I was very wrong, because Caplan spends a few pages near the start of the book utterly demolishing this argument as a sufficient explanation for why democracies sometimes do stupid things. The short version is that if the ignorant majority votes randomly they will tend to cancel each other out and if there is a minority which votes rationally they will end up dominating the outcome, since after all Aumann's Agreement Theorem says that rational people should always agree with each other. Ok, but more seriously you would still expect that in areas where there was fairly strong expert agreement (global warming is man made, minimum wage laws hurt the worst off, etc) we would see large number effects give victory to the experts.

So it requires systematic bias for the public to disagree with the experts and Caplan spends most of his book talking about biases and why in economics we should believe the experts instead of the lay public. He also mentions toxicology and how people tend to want to treat danger as a matter of contagion rather than "the dose makes the poison". I'm sure I could come up with more examples from other areas, but I'm also sure that you, gentle reader, can come up with your own and even if we can't cite statistics we might as well go on.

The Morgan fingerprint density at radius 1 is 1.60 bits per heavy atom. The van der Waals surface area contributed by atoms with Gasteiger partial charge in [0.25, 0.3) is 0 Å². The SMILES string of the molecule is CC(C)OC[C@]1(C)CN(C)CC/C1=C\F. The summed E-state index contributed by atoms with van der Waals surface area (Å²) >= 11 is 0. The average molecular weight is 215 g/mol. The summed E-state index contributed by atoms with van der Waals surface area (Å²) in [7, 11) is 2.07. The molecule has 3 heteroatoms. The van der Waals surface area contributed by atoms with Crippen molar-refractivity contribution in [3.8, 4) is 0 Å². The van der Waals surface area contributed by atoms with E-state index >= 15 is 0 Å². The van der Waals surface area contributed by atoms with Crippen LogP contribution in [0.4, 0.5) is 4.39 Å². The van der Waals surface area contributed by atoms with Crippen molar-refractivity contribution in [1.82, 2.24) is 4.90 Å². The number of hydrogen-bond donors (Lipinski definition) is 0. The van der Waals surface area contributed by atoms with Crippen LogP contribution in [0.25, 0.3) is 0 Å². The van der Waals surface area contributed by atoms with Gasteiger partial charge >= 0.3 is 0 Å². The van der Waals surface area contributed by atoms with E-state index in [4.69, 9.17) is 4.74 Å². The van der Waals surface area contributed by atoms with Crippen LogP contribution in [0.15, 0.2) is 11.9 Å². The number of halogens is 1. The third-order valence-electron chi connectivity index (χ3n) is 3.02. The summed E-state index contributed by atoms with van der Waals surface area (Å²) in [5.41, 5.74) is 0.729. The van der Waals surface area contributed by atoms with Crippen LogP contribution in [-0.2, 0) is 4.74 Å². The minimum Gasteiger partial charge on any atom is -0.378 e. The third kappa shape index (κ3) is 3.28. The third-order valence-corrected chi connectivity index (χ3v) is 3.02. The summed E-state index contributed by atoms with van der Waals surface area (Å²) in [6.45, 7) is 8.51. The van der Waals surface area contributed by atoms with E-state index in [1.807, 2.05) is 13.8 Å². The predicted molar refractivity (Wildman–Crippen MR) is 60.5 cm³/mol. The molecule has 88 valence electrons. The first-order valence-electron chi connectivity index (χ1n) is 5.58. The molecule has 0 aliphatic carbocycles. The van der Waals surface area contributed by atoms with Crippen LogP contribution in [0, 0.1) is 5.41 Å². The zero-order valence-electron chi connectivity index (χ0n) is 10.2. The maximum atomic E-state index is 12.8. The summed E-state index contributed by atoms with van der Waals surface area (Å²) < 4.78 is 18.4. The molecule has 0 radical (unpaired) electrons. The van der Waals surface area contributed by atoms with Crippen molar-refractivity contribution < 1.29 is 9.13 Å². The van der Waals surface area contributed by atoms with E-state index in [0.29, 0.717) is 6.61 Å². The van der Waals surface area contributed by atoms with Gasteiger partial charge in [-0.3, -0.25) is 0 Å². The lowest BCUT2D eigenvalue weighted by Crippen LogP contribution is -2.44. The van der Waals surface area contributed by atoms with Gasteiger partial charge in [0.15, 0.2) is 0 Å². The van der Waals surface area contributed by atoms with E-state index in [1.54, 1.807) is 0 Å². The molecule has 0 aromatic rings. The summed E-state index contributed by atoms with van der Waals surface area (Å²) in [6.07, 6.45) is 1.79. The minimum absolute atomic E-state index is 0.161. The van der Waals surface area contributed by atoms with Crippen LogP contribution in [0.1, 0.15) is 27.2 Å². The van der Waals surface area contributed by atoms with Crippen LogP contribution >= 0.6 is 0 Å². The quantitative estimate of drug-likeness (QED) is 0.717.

In the last part the book discusses some ways that this effects politics. Politicians want to be elected, and its easier to do that by confirming the biases of the voters rather than arguing with them. But once elected they want to be reelected, which means that they have to ensure that things go well, which means that once elected they have to talk and listen to experts - and then maybe reverse themselves on things they promised to get elected.

So the upshot of the book seems to be that lying politicians are better than the alternative, who actually carry out all the promises they made to get elected. Not a pleasant conclusion and one I'll probably blog more about later. But despite my job of summarizing it here you should all still read the book.

(1) At least Megan McArdle and someone else had said good things about it at some point, if I remember correctly.

Sunday, March 27, 2011

Nukes and artificial leaves

Ah, it seems my original ambitions fell a bit short and its been a year since my first post. Oops. Lets hope I can do better in the future.